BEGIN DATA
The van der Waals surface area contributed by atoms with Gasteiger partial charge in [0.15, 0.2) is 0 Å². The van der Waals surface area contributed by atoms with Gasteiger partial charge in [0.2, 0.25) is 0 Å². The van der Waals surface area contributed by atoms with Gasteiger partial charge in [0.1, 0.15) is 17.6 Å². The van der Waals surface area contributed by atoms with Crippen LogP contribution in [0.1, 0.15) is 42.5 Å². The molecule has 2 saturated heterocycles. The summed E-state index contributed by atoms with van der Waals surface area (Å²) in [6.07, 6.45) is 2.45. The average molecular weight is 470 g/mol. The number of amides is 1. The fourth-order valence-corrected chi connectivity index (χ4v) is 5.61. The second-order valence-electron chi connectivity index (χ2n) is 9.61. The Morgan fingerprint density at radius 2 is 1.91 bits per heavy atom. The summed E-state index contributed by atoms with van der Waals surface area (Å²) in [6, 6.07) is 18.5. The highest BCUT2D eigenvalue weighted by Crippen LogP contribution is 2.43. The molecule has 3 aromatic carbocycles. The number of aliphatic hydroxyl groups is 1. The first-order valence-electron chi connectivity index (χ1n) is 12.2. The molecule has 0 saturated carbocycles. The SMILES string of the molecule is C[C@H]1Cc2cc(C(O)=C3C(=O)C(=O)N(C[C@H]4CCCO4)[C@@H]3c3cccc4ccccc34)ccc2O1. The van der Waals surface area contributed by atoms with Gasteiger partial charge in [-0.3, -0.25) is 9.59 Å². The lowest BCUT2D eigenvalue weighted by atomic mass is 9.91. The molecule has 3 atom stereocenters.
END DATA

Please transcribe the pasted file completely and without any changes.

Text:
The van der Waals surface area contributed by atoms with Gasteiger partial charge in [0.15, 0.2) is 0 Å². The van der Waals surface area contributed by atoms with Gasteiger partial charge in [0.2, 0.25) is 0 Å². The van der Waals surface area contributed by atoms with Gasteiger partial charge in [0.1, 0.15) is 17.6 Å². The van der Waals surface area contributed by atoms with Crippen LogP contribution in [0.1, 0.15) is 42.5 Å². The molecule has 2 saturated heterocycles. The summed E-state index contributed by atoms with van der Waals surface area (Å²) in [6.07, 6.45) is 2.45. The average molecular weight is 470 g/mol. The number of amides is 1. The fourth-order valence-corrected chi connectivity index (χ4v) is 5.61. The second-order valence-electron chi connectivity index (χ2n) is 9.61. The Morgan fingerprint density at radius 2 is 1.91 bits per heavy atom. The summed E-state index contributed by atoms with van der Waals surface area (Å²) in [6, 6.07) is 18.5. The highest BCUT2D eigenvalue weighted by Crippen LogP contribution is 2.43. The molecule has 3 aromatic carbocycles. The number of aliphatic hydroxyl groups is 1. The first-order valence-electron chi connectivity index (χ1n) is 12.2. The molecule has 0 saturated carbocycles. The SMILES string of the molecule is C[C@H]1Cc2cc(C(O)=C3C(=O)C(=O)N(C[C@H]4CCCO4)[C@@H]3c3cccc4ccccc34)ccc2O1. The van der Waals surface area contributed by atoms with Gasteiger partial charge in [-0.3, -0.25) is 9.59 Å². The lowest BCUT2D eigenvalue weighted by atomic mass is 9.91. The molecule has 3 atom stereocenters.